Researching arts and health interventions
As part of our Researcher Spotlight series in Creativity and Wellbeing week, I spoke to Katey Warran (University College London) to tell me a bit more about her research.
How did you first become interested in the role creativity can play in our wellbeing?
Katey: I previously worked for CW+ (the charity at Chelsea and Westminster Hospital) where I led on the delivery of their performing arts programme, working to improve patient experience and achieve clinical outcomes through arts engagement. It was in this role that I became interested in how the arts may be able to play a major role in supporting our health and wellbeing: I saw the benefits for a range of different patient populations, working across paediatrics, outpatients, palliative care, surgery, oncology, and geriatrics. I was particularly struck by the idea of ‘matching’ an arts intervention to a health problem to design really targeted interventions to meet health needs.
What is the focus of your research?
Katey: My research interests span two key areas. Firstly, I am interested in designing and researching arts in health interventions. I’m currently working on a study at UCL as part of the MARCH Network exploring the ‘active ingredients’ of arts and culture, seeking to identify and unpack what is ‘in’ these activities that specifically links them to health outcomes. Further, we’re supporting a project led by WHO/Europe’s unit on behavioural and cultural insights for health, exploring effective and sustainable strategies for integrating arts interventions into the healthcare sector.
Secondly, I use qualitative approaches to understand the broadly ‘social’ aspects of the arts, such as examining how arts engagement can support social cohesion and build social relationships, with a particular interest in singing groups and arts festivals. Within this remit, I will be exploring if and how online dance classes support the social and mental wellbeing of young people in an upcoming project.
Why is this research area important?
Katey: Working to optimise arts interventions in their design and delivery to achieve specific health outcomes for particular populations can support healthcare at multiple levels. From a policy and organisational perspective, it can support with embedding effective interventions within the healthcare system – such as via social prescribing programmes – to make the arts more accessible, provide targeted support, and provide cost-effective solutions for the National Health Service. And at an individual level, effective interventions can support with the management and treatment of a range of mental and physical illnesses, as well as provide meaningful subjective experiences that may provide opportunities for reflexivity and identity-building, supporting with processing life experiences and unlocking creativity. Qualitative approaches are important in this landscape to understand the complexity of arts experiences, understanding how and why the arts may support multidimensional wellbeing.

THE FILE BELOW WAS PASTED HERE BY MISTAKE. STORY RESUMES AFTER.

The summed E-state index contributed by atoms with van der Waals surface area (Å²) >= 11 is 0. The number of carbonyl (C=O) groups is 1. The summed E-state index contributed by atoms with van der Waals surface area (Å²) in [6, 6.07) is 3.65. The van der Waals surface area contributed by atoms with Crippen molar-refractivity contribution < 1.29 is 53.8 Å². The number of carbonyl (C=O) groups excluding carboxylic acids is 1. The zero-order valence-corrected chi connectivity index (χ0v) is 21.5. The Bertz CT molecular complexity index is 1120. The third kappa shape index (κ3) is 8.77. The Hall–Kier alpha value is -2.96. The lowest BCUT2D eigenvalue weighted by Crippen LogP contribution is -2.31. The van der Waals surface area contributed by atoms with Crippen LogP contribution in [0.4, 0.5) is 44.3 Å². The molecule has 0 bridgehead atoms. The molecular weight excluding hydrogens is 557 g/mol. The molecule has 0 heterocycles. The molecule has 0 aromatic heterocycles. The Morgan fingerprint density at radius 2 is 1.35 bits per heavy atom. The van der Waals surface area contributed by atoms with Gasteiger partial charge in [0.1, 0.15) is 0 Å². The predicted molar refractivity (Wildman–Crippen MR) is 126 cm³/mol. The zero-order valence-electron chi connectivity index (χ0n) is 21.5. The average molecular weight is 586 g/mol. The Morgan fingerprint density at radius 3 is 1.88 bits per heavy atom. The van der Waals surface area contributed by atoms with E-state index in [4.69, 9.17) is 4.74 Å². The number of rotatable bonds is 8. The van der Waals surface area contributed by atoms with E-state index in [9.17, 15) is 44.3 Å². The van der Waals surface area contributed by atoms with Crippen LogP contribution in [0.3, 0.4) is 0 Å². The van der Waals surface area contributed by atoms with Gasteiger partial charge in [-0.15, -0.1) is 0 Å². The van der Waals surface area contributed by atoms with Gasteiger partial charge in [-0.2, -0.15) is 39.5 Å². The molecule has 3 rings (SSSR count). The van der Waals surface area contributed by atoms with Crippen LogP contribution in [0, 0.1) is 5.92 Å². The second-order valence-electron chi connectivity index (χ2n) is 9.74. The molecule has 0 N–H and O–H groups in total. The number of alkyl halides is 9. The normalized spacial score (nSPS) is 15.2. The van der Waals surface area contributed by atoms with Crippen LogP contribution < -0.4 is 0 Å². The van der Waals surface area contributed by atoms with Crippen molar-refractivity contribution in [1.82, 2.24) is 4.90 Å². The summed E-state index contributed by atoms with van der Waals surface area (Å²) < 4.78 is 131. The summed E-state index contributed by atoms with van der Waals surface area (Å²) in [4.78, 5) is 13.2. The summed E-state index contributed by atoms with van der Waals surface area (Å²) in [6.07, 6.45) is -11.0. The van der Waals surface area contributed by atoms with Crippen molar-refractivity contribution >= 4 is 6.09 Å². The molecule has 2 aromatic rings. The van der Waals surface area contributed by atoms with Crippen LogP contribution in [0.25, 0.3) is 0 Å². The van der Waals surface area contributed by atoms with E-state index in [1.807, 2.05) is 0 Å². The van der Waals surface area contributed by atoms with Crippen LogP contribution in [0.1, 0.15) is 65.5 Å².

What are the key findings emerging from your research?
Katey: I worked on a 2-year project exploring the benefits of singing for those affected by cancer, where we investigated the psychosocial and psychobiological impact of group singing. The results explicate the range of ways in which music can affect us.
Our quantitative results found that:
12 weeks of choir singing significantly decreased anxiety and significantly increased well-being for carers of patients with cancer.
Adults bereaved in the last 5 years had more stable symptoms of depression and levels of well-being from singing in the choir for 12 weeks.
70 minutes of singing decreased levels of the stress hormone cortisol for cancer patients, carers, and bereaved carers, indicating that participants were becoming physiologically more relaxed through singing.
Our qualitative results found that:
Men living with prostate cancer who sang in the choir for more than 12 weeks experienced group singing as a positive, social experience that enhanced wellbeing and could provide support in the face of the existential uncertainty brought about by having cancer.
The choir helped with building resilience for patients with cancer, staff, carers and those bereaved who had participated for a minimum of 6 weeks of group singing.
Looking across these findings, we can see that there are potentially complex mechanisms at play, whereby psychological, biological, and social mechanisms may interact to prompt health and wellbeing outcomes. This has been theorised by my colleagues in the context of leisure activities and is explored in another ECRN blog here.
How do you use creativity to support your own wellbeing?
Katey: One of the key findings in research on arts and wellbeing is that learning something new may be a key mechanism contributing to health outcomes. Over the last year during the pandemic, I have engaged in learning dance online for the first time, taking a range of different classes led byPirita Tuisku andDance Base.
How can people keep up to date with your research? (Please provide links to any social media/Research Gate/mailing lists etc.)
Katey: I can be found on Twitter at @Katey_W, and you can stay up to date with research from the MARCH Network by joining our mailing list. I also co-direct the Arts Play Health Community with my colleague Laura Wright, and would encourage anyone interested in these fields to attend one of our regular social cohesion chats. You can read about previous chats in the Arts Health ECRN blog.
Creativity and Wellbeing week is a yearly festival run by London Arts in Health and the Culture, Health and Wellbeing Alliance . Their aim is to encourage everyone to try out arts and health activities via showcasing some of the fantastic projects in the UK that are available. Find out more about the week here.